Mispronunciation of the “S” sound can be quite common in children who are just learning to speak. “S” is one of the toughest sounds to master, but most youngsters outgrow this challenge in due time. For those who don’t, therapy must be geared toward addressing the specific speech or articulation disorder that’s delaying normal development.

If students can’t pronounce “S” – try “T.”

“S” and “T” are produced in the same place in the mouth, by touching the tip of the tongue to the bumpy spot directly behind the top front teeth – the alveolar ridge. While “T” is pronounced by building up air pressure and popping it out in a single short burst, “S” is produced by pushing air out continually.

  • If a child can’t find their alveolar ridge, try gently rubbing it with a tongue depressor so they can feel it. After they place their tongue there, have them bite their teeth closed, smile, and blow the air out.

If a child can pronounce “S” but omits it from words or conversations, use a name or a signal.

You can make this entertaining by comparing the “S” sound to the noise an animal might make. For instance, children relate to cats hissing when they’re angry or snakes making a sound like an “S.”

  • It’s important to find a name that reminds the child of the sound. For instance, you could call it the “hissing sound” or the “snake sound.” Use the same name consistently and continually.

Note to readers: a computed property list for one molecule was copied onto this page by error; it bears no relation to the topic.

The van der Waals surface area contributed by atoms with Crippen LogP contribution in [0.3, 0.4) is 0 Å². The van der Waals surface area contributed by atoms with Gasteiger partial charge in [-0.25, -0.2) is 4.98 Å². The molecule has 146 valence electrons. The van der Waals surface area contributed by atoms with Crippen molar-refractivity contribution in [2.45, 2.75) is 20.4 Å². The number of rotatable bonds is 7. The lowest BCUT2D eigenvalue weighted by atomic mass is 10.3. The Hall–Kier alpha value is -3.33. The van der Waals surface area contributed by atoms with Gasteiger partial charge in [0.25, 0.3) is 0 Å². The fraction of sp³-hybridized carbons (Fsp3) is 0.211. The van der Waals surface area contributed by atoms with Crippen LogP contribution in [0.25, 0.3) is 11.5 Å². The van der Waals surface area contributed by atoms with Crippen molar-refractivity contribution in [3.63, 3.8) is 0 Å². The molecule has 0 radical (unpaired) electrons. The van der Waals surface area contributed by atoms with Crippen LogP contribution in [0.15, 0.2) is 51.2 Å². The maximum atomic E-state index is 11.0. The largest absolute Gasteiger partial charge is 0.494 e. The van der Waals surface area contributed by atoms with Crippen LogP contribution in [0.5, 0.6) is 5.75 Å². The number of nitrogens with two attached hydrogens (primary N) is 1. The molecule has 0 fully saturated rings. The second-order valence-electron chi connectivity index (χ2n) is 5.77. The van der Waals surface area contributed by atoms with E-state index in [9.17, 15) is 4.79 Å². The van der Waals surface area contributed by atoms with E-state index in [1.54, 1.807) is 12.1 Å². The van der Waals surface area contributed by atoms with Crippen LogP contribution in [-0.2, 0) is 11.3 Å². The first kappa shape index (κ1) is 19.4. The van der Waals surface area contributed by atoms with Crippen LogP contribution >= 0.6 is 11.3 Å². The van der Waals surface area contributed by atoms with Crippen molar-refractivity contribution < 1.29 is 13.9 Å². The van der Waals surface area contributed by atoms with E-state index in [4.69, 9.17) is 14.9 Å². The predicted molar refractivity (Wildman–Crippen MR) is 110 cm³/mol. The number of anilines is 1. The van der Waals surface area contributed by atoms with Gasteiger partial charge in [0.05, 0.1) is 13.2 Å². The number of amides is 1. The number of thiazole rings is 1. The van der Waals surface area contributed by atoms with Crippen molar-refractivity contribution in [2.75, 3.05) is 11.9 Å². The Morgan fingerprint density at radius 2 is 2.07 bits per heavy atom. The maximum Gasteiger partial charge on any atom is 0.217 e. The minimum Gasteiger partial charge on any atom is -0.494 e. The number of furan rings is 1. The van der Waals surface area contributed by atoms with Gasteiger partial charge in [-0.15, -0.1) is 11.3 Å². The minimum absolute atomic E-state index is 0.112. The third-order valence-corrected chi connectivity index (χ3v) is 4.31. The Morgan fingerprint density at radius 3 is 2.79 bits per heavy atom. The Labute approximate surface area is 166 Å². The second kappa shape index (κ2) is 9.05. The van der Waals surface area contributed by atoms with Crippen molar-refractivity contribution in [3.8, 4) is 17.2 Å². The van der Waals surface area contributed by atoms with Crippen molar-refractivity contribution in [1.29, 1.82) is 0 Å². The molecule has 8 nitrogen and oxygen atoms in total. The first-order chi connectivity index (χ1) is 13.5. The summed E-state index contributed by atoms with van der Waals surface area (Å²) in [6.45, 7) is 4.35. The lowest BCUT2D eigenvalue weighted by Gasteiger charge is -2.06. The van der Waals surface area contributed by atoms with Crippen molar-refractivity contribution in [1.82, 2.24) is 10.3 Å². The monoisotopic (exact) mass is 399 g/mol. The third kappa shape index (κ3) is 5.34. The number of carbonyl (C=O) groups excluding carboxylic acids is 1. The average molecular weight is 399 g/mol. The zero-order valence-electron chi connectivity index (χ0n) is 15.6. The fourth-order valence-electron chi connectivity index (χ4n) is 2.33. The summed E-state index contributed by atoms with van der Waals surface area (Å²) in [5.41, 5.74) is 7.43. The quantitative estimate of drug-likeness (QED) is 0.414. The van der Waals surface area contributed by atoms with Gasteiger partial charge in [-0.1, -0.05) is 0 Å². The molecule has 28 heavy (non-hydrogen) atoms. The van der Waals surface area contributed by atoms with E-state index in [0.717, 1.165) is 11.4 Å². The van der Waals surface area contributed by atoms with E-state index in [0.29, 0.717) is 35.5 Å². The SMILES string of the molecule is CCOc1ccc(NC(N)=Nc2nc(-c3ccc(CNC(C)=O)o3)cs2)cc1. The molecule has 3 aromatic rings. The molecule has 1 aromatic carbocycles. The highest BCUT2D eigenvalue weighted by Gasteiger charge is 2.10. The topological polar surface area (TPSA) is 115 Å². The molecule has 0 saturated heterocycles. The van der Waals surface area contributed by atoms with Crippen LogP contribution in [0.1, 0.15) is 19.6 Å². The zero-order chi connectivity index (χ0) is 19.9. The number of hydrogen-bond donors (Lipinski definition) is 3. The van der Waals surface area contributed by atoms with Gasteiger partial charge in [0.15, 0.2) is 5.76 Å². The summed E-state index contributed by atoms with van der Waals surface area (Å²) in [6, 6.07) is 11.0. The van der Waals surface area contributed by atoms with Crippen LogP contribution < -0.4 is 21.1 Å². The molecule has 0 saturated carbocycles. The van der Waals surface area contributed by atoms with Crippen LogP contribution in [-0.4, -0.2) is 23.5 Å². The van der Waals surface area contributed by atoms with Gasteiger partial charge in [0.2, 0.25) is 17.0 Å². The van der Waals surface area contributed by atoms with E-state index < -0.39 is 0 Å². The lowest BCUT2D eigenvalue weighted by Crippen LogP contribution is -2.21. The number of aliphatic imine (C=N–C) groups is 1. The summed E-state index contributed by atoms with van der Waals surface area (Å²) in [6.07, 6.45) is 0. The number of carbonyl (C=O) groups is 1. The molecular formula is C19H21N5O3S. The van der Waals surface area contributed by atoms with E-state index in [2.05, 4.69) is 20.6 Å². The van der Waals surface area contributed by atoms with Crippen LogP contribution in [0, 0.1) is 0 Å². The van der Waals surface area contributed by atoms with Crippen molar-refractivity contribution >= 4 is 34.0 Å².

• Give it a hand signal. This is a great way to draw attention to a particular sound without having to verbally direct a student to correct a mistake. One idea is to have children read one book each night and use the designated hand signal every time they produce an “S.”

If there’s frontal distortion, check for tongue thrust.

Tongue thrust is a form of abnormal swallowing, which can greatly affect the ability to pronounce certain sounds. Everyone swallows with tongue thrust during infancy, but eventually should develop a more mature swallowing pattern. For those who do not, tongue thrust therapy can be very effective.

  • Teach an analogy. Here’s where animal images again come into play. Tell your student to pretend their tongue is like a snake and their teeth are the snake’s cage. To keep the snake in the cage, their tongue must be behind their teeth when they make the “S” sound. Give them a mirror to self-check. Their teeth should stay tightly closed. They should not be able to see their tongue while producing an “S.”

Come back to “T” for students with lateral distortion.

Generally, when a child has a lateralized “S” it means they’re pushing air out the sides of their mouths, rather than the center. You can use the “T” airflow to build up to a perfect “S.”

  • Try not to let the child know that you’re working on “S” pronunciation. They may fall back into their old lateralized airflow patterns and it will be very hard to correct. Instead, refer to the “S” you’re building as a “long ticking sound.”

For additional tips and resources to enhance your school-based therapy practice – or to check out the latest career opportunities in your field – contact the specialized recruiters at Cobb Pediatric Therapy Services. Or, read our related posts to learn more.


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